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Improving Health Care - Sustainable benefits for all

Improving Health Care Sustainable benefits for all

By Dr Ollie Hart, Director Peak Health Coaching, Clinical Director Heeley Plus PCN

Oct 13th 2023

I want to propose two important mindset shifts that I think can make the NHS much more effective. They might come across a little controversial and challenging to some, or blindingly obvious to others, either way we are generally not doing them. As a result, I believe we are missing out on huge opportunities to improve outcomes. They are evidence-based, and I think open the door to a more realistic approach to health care, that resonates with real life experiences of staff and patients. 

The first is recognising the ‘Medical Model’ can be significantly enhanced by attention to non-medical factors (also called ‘wider determinants of health’).  We should give them equal parity, and equal resourcing in a health context.

We think of the Medical Model as those core traditional approaches to medical health care, diagnosis, medications, therapies, operations. It is based on science and is the core of medical education and practice. We put significant trust and faith in the Medical Model as a society. Decades of work of the likes of Sir Michael Marmot, The Health Foundation, Kings’ Fund, and many others highlight that social issues like housing, poverty, loneliness and self-belief are at least as important in determining health outcomes. 

It is not one without the other, but we should rebalance them so the focus of our time and resource is more evenly balanced than it is now. We all have limits on our time and money, all we can do is decide how to apportion them both for best effect.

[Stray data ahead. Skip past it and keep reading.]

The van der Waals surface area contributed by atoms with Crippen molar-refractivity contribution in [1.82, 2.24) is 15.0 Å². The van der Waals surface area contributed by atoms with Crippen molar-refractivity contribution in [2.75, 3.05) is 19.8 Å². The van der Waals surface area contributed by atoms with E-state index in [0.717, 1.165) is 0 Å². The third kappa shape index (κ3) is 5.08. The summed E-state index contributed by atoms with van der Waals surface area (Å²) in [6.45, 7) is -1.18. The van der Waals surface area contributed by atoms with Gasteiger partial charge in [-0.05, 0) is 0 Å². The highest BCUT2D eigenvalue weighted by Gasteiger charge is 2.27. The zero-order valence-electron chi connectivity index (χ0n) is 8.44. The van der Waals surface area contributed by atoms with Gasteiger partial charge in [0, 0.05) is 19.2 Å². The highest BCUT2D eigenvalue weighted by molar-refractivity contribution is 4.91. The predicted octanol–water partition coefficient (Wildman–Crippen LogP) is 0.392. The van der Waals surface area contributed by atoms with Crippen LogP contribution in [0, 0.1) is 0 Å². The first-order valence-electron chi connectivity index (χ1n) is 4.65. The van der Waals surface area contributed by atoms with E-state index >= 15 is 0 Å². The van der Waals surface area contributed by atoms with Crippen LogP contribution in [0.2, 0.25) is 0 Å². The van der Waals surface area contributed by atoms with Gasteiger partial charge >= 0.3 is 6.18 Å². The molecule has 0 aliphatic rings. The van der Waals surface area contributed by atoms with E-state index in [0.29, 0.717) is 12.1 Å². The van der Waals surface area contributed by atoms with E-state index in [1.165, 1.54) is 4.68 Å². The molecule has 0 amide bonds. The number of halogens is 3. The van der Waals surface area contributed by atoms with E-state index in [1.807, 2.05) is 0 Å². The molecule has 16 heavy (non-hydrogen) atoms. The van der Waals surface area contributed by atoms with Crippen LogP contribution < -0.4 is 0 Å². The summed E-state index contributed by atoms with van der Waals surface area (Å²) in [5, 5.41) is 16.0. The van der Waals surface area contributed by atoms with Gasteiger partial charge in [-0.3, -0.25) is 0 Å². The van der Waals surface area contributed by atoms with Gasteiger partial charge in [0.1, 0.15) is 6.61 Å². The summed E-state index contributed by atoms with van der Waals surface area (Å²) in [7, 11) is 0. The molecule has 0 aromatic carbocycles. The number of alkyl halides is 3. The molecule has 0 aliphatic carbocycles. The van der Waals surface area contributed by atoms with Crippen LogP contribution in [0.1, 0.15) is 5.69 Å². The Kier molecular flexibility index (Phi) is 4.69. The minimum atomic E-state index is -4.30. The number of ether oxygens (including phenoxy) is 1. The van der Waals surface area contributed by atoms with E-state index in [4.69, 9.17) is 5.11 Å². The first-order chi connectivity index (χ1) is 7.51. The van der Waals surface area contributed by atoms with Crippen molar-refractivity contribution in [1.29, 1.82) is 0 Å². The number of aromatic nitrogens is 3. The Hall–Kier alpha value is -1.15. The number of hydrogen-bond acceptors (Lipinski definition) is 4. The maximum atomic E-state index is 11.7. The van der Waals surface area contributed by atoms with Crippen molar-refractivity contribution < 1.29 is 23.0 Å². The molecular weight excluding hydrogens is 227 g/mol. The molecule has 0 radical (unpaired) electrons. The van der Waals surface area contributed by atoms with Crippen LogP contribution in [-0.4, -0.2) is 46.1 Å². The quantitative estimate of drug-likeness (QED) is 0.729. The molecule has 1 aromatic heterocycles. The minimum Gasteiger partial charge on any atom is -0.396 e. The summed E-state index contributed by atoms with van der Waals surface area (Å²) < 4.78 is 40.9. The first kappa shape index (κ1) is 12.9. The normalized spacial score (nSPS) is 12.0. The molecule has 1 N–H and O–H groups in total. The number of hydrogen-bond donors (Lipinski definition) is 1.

The second shift is to acknowledge that patients, and communities are more resilient and resourceful than we often give them credit for. Traditionally, we have closely guarded the professional validity of our pronouncements…..’doctor knows best…..leave it to us’. In doing so, we have created a culture of increasing passivity when it comes to thinking and acting on our own health. More complex treatment options have compounded this, reinforcing the mystery and confusion. Again, the evidence shows us that people who are more capable of understanding their health issues, become more active in self-management and prevention of illness and are consequently much more likely to have better health outcomes. 

If we know these two shifts are so important, why aren’t we purposefully pursuing this way of working in the NHS? 

Sometimes we are held back by worry that even if we do, we won’t be able to do anything about it. However, the recent pursuit of person-centred care in the NHS, the evolution of new roles like social prescribing link workers, care co-ordinators and health coaches, with a new set of skills and job descriptions, has opened the doors of possibility. We are developing robust approaches that make this rebalance of priorities doable.

I have worked with many others for some time in the field of person-centred care, and it is clear there are many examples of these two shifts returning great results, the town of Frome is a great example[1]. Scaling up, so these pockets of innovation, become the core approach of the whole NHS has so much potential to improve lives.

We certainly can’t change the social context for people through health care alone, but we can dedicate much more of our support towards helping people fight against the real root causes of ill-health. We can coach, educate, build self-confidence, and connect with social support. We can recognise the time to listen, treat people with kindness and compassion, is worth investing in as much as expensive medical treatments. We need not let this worry of not knowing how to do it hold us back. 

Even though we have strong evidence for this shift of approach I don’t think we can rely on policy makers to lead, as there are too many conflicts of interest. I think it will take the collective mindset shifts of health care professionals, patients and local communities, before we see a refocus on the things that matter. Policy makers tend to follow popular opinion, and then we see the rebalance of funding and contracts to support and drive real change. 

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